We’ve heard lots of noise lately about welfare reform, and I enjoyed The Press Herald’s series showing abuse of the welfare system was not quite as rampant as many people thought.

I chuckled when the paper reported Nov. 10 (“State fights lower-level abuses of welfare aid”) that the attorney general had bent to the winds of public opinion and her welfare fraud prosecutor had made three spectacular indictments of individuals defrauding the system.

The paragraph that stuck in my mind read, “The Attorney General’s Office has historically pursued major fraud cases, including one in which it won a $4.2 million settlement from Pfizer and another in which an ambulance company billed Maine-Care $1 million for services it didn’t provide.”

Five days later I read with amusement, “Nutting chosen speaker of the House” and learned House Republicans had chosen a leader whose company had overbilled the state “at least $637,477 and as much as $2.3 million.”

Figures in the “lower level abuses” article were between $1,400 and $10,000. So if I use the largest figure there to recoup the smallest number in the other article, it seems the welfare fraud prosecutor needs to indict 64 small-time abusers to catch up to Rep. Robert Nutting’s wholesale abuse. I hope the prosecutor is planning on putting in some overtime, maybe working off the clock on those five furlough days.

Now we have a six-term representative with a history of welfare abuse chosen to lead the new majority.

At the end of it all, I want to ask all those people in the state who thought they were voting for change, “How do you like your blue-eyed boy?”

Or, in the words of Elvis Costello, “I used to be disgusted, but now I try to stay amused.”

Phil Gaven

South Portland

You reported recently on a number of cases of welfare fraud in Maine.

In one case, that of Leah Wright of Winslow, documents were filed as her benefits were about to run out, claiming that she was pregnant.

Pregnancy, as the article points out, allows a person to continue to receive benefits that would have otherwise terminated.

This is a case of fraud on two levels. The first (and obvious one) is that perpetrated by Ms. Wright. The more serious fraud is that perpetrated by the Legislature on the taxpaying citizens of Maine in providing benefits for poor women who become pregnant.

Getting out of poverty is a difficult task that is made that much more difficult if there are children involved. The situation is also that much more costly to taxpayers if there are children involved.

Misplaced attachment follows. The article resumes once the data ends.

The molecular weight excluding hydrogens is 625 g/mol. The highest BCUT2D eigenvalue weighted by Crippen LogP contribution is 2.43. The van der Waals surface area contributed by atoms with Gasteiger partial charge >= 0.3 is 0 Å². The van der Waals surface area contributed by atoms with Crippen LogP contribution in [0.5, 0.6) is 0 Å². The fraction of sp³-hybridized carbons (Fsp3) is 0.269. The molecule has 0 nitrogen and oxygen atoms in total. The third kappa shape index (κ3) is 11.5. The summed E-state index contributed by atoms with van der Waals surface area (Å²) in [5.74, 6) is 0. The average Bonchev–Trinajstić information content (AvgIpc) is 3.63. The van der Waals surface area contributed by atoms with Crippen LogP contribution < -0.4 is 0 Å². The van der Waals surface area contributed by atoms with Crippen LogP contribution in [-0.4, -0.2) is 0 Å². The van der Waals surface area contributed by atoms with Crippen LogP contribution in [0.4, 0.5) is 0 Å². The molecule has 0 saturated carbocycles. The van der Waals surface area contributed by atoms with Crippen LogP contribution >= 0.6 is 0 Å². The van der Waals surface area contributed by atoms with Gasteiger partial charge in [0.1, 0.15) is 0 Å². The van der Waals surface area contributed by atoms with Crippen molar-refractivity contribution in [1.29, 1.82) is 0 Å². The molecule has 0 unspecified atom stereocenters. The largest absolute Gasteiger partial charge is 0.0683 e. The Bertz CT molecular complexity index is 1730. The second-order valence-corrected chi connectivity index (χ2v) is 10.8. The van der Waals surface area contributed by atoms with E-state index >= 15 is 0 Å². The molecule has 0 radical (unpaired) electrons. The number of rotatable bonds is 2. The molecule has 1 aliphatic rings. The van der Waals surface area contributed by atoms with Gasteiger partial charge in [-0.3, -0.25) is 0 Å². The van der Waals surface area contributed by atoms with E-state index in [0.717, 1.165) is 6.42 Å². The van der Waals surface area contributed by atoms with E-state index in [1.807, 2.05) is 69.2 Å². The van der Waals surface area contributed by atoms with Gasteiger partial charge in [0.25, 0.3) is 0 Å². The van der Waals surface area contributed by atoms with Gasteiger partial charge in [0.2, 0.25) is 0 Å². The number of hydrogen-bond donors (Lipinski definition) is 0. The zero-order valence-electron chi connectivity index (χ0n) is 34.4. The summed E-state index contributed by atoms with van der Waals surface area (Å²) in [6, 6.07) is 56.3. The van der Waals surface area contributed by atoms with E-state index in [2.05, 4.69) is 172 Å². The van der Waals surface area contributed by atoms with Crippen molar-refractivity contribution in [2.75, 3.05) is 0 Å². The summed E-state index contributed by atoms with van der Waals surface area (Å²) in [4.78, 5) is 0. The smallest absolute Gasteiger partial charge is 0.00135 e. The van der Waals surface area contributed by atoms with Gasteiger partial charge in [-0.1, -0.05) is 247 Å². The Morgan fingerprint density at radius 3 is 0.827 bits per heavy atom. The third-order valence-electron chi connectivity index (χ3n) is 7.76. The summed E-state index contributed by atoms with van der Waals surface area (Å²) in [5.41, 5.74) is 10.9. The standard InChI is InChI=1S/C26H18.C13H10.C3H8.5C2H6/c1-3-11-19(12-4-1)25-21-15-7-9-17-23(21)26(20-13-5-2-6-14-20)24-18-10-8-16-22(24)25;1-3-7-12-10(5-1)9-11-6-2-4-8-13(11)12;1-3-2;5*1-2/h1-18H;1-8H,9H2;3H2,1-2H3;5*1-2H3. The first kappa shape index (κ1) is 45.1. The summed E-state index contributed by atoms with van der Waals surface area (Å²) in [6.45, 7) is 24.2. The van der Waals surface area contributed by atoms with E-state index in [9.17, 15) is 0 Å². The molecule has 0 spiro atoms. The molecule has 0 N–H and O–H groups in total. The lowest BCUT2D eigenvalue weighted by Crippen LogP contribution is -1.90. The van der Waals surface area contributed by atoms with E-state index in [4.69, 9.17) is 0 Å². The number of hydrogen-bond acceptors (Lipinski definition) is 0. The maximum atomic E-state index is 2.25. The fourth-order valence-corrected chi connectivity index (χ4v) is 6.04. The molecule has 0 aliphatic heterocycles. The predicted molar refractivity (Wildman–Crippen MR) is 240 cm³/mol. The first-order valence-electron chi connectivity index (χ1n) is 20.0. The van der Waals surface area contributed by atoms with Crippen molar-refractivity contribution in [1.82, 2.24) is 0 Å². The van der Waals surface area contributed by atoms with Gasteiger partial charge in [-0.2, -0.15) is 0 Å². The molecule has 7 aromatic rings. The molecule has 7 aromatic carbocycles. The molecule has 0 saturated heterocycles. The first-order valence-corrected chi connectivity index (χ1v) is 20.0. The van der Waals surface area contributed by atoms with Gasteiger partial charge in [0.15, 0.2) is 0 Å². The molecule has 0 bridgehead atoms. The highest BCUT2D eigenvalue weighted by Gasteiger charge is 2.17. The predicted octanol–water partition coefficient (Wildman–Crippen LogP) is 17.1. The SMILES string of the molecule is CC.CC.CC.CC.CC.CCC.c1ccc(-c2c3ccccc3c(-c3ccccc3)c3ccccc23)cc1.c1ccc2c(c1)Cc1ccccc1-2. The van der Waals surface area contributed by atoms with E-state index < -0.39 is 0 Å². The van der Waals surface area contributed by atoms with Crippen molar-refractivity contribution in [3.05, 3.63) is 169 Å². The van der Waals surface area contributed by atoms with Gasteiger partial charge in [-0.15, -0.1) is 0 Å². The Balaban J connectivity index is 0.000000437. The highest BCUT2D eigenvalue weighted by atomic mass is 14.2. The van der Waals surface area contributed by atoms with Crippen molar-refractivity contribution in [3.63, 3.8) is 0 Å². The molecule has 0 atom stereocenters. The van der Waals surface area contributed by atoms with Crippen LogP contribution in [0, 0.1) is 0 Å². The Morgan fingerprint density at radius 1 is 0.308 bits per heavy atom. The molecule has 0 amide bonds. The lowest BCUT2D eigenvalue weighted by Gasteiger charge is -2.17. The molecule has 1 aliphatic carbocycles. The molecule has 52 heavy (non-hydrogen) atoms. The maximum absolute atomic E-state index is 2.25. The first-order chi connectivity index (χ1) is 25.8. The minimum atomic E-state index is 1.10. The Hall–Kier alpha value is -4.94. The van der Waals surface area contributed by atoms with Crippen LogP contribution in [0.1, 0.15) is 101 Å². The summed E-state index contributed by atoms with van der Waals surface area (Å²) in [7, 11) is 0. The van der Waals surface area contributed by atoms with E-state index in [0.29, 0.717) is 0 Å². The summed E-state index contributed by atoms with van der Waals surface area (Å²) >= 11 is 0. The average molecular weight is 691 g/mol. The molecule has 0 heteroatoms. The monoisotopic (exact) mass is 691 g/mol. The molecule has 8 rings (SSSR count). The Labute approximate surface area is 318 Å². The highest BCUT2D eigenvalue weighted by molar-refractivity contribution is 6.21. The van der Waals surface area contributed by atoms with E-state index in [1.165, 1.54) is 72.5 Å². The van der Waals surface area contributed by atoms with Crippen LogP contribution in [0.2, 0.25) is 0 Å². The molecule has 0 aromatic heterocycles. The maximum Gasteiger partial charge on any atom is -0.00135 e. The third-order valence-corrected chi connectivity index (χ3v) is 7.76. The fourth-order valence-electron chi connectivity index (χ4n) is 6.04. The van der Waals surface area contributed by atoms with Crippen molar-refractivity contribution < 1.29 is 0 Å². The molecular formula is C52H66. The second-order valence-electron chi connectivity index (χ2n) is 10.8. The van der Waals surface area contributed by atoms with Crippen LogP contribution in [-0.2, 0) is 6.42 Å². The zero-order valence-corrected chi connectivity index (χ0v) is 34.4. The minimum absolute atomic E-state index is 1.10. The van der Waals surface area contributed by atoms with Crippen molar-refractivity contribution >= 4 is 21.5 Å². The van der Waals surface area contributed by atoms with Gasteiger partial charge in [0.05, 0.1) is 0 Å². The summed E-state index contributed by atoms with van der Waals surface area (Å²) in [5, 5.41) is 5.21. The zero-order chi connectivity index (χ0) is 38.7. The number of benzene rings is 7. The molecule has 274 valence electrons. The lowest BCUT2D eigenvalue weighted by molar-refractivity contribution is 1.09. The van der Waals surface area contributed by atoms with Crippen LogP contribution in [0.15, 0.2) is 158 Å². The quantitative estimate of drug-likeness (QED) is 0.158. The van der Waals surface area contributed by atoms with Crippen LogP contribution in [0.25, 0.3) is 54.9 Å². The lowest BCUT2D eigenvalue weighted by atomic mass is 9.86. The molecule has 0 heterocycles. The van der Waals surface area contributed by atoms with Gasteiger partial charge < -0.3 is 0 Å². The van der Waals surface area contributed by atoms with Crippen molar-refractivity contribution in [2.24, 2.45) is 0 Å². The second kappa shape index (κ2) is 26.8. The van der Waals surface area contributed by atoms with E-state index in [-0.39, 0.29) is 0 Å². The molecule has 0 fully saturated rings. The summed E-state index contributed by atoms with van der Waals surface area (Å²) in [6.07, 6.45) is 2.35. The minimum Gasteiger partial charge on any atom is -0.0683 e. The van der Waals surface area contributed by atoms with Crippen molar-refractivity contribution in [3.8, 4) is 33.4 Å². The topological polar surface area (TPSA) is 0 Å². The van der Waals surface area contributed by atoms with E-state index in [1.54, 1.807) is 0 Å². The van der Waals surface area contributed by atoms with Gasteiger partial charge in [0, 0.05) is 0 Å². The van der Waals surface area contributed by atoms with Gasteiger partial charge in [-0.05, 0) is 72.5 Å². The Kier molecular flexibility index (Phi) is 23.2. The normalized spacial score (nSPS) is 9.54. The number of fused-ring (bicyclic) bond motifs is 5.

For those reasons, it is counterproductive to provide a benefit for pregnancy, since such a benefit would have the effect of making pregnancy that much more desirable.

William Vaughan Jr.

Chebeague Island

Losing politicians now understand voters’ feelings

We are still combing through the results of an election that left many independents and Democrats feeling angry and abandoned.

The sentiment I hear expressed on the street is that Eliot Cutler was not the “spoiler” in this election.

Rather than give the moderate majority of Mainers the lesser of evils, Libby Mitchell, Scott Moody and Kevin Scott put their own interests first. As a result, Cutler, the clear leader among independents and Democrats in the final weeks before the election, lost and Paul LePage won.

Your article, “An extraordinary experience,” seems to indicate Libby Mitchell was angry and extremely disappointed by voters who abandoned her at the polls.

I am over being angry, but the day after the election I might have responded by saying that from the beginning, the Maine Democratic Party’s leadership colossally misread voter sentiment.

I would have told their pollsters that they could have shown better results if they had calculated lemming populations on their final migration. I might have said that a Bill Clinton endorsement was not enough to guarantee my vote.

As for “blinking” at the polls, I don’t think eyes were wider open than the eyes of those of us standing in line who have seen suffering in the streets, had friends laid off, or for that matter been forced to lay off friends, lost health coverage, and so much more.

So if some of the political elite feel hurt and abandoned, maybe then they can get a sense of how a majority of voters feels when it comes to expecting more from their politicians.

Dan Steele


Lessons in leadership provided by students

I bet many business professionals assume they can’t learn anything about leadership from a group of high-school students.

Perhaps my own colleagues at Unum were skeptical when I announced that high-school students from the Jobs for Maine’s Graduates program would facilitate our annual leadership development meeting last month.

But any skeptic, I’m sure, would be amazed by what these students taught me and my leadership team.

The group of eight students from South Portland guided more than 30 vice presidents and senior vice presidents through activities that challenged our communication skills, problem-solving techniques and personal perspectives.

After each exercise, the students led a dialogue that connected each activity to our roles as leaders at Unum. The students proved to be excellent coaches. Their planning was evident, their execution was superb and their insight was inspiring.

In their own unique way, they taught us what leadership really is.

I never doubted the decision to let the students from Jobs for Maine’s Graduates lead our meeting.

The JMG program helps high-school and middle-school students discover their individual talents, develop their skills and abilities, and seize opportunities to achieve their individual potential. Ironically, these students helped all of us with those personal goals.

On behalf of my leadership team at Unum, I sincerely thank these students for teaching us how to be better leaders. I expect they’ll be leading us again someday.

Chris Jerome

Senior Vice President of Risk Operations, Unum